6. Non-availability of Secretarial records such as minutes of Board Meetings and general meetings;
7. Difficulty in attaining Compliance Certification (Form MGT 8) from Practising Company Secretary due to lack of secretarial records for the Corporate Debtor;
8. Difficulty in conducting Annual General Meeting due to non-co-operation from the shareholders of the Corporate Debtor;
9. If the Corporate Debtor is having existing status as “under Liquidation” due to appointment of Official Liquidator under Companies Act, then it has to be removed and shall be updated to “under CIRP” on commencement of CIRP under IBC, 2016. Otherwise, the IRP/RP shall not be able to do any filing at MCA portal due to conflict of status;
10. Non-editable/ inflexible formats of forms at various portals due to which forms remains incomplete and could not be filed with correct information;
11. Technical glitches at portal for association of DSC for Insolvency Professional at various regulatory portals such as MCA; Income Tax; GST portal etc;
12. Since the Corporate Debtor is non-operational, GSTIN was in-active or cancelled, and IP did not apply for the fresh GST registration to avoid additional burden of cost for filing NIL returns periodically;
13. Records of the Corporate Debtor destroyed due to theft, fire incidents, or any other mis-happening;
14. Non-filing of returns under Income Tax Act due to non-availability of login credentials and lack of information. Also not able to address the notices received from the department for past assessments due to non-availability of proper information and data;
15. Non-availability of records for the employees / workmen and dues thereof, due to which not able to do compliance under EPF Act and ESI Act.
Considering the aforesaid difficulties, it is very difficult for the Insolvency Professional to comply with the regulatory filings with the various regulators.
Signing of the Financial Statements during CIRP & Liquidation Process
Section 17(1)(b) of the Code provides that the powers of the Board of Directors or the Partners of the Corporate Debtor, shall stand suspended and be exercised by IRP. It may be noted that though the powers of the Board of Directors (Board) are suspended, they are bound to provide all assistance to IP as only the powers of the Board are suspended and not their duties. Further, Section 19(1) of the Code provides that the personnel of the Corporate Debtor, its promoters or any other person associated with the management of the Corporate Debtor shall extend all assistance and cooperation to the IRP as may be required by him in managing the affairs of the corporate debtor. In the aforesaid context, it appears that IRP/RP along with existing Directors of Corporate Debtor shall sign the financial statements of Corporate Debtor undergoing CIRP.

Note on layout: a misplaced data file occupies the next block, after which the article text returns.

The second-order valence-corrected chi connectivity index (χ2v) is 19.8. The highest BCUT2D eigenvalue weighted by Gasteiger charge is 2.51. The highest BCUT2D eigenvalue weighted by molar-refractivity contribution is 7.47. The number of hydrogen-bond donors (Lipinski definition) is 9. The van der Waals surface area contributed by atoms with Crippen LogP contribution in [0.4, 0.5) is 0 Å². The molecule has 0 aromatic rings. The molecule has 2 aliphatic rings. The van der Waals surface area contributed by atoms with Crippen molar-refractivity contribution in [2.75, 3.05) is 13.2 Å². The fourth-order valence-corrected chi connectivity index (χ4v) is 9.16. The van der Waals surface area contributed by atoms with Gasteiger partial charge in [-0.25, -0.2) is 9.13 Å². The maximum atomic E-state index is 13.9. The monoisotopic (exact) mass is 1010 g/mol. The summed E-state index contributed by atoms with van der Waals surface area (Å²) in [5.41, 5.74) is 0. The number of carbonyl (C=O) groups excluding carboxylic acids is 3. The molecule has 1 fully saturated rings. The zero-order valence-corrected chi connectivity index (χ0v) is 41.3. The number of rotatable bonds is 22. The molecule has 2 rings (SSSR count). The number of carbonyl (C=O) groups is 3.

1. Mukund Choudhary Vs. Mr. Subhash Kumar Kundra (RP for CLC Industries Ltd.)
The Hon’ble NCLAT held that the Court does not release the directors of the Corporate Debtor from their duties, but only suspends their power as directors and appoints a RP for managing the company. It observed that the submissions of the Learned Counsel for the Appellants that it is the RP who has to sign Financial Statement is untenable, keeping in view the facts and circumstances of the attendant case as it is not disputed that the Appellants had signed the first three quarters of the Financial Year and are now objecting to sign the last quarter raising some clarifications which have already been addressed by the RP and the Statutory Auditor (who is the same auditor who had audited the Financial Statements/Accounts for the past three years of the Corporate Debtor). Section 19(2) of the Code clearly specified that the personnel of the Corporate Debtor, as promoters or any other persons are required to assist the RP failing which an Application can be filed before the Adjudicating Authority seeking direction for co-operation.
The circular dated 06.03.2020 relied upon by the Appellants provides only for the procedure of filing the Forms. The circular does not anywhere specify that the Financial Statement are not to be signed by the Directors as required in the Companies Act, 2013.